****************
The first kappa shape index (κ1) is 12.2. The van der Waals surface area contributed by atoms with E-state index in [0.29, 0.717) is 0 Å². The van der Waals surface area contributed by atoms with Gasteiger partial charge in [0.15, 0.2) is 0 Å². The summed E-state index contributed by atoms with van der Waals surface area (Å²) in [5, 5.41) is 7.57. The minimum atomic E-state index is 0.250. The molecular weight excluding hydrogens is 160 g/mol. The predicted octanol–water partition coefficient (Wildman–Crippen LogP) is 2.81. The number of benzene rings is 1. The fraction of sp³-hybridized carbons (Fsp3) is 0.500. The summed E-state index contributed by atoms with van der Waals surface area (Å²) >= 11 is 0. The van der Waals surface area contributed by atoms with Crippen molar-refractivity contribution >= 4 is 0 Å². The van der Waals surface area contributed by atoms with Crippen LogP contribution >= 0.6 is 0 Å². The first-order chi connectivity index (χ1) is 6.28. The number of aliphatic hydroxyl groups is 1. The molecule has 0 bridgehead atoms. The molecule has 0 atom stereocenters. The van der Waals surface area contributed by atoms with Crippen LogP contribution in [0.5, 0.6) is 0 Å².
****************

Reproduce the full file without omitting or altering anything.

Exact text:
The first kappa shape index (κ1) is 12.2. The van der Waals surface area contributed by atoms with E-state index in [0.29, 0.717) is 0 Å². The van der Waals surface area contributed by atoms with Gasteiger partial charge in [0.15, 0.2) is 0 Å². The summed E-state index contributed by atoms with van der Waals surface area (Å²) in [5, 5.41) is 7.57. The minimum atomic E-state index is 0.250. The molecular weight excluding hydrogens is 160 g/mol. The predicted octanol–water partition coefficient (Wildman–Crippen LogP) is 2.81. The number of benzene rings is 1. The fraction of sp³-hybridized carbons (Fsp3) is 0.500. The summed E-state index contributed by atoms with van der Waals surface area (Å²) >= 11 is 0. The van der Waals surface area contributed by atoms with Crippen molar-refractivity contribution >= 4 is 0 Å². The van der Waals surface area contributed by atoms with Crippen LogP contribution >= 0.6 is 0 Å². The first-order chi connectivity index (χ1) is 6.28. The number of aliphatic hydroxyl groups is 1. The molecule has 0 bridgehead atoms. The molecule has 0 atom stereocenters. The van der Waals surface area contributed by atoms with Crippen LogP contribution in [0.5, 0.6) is 0 Å².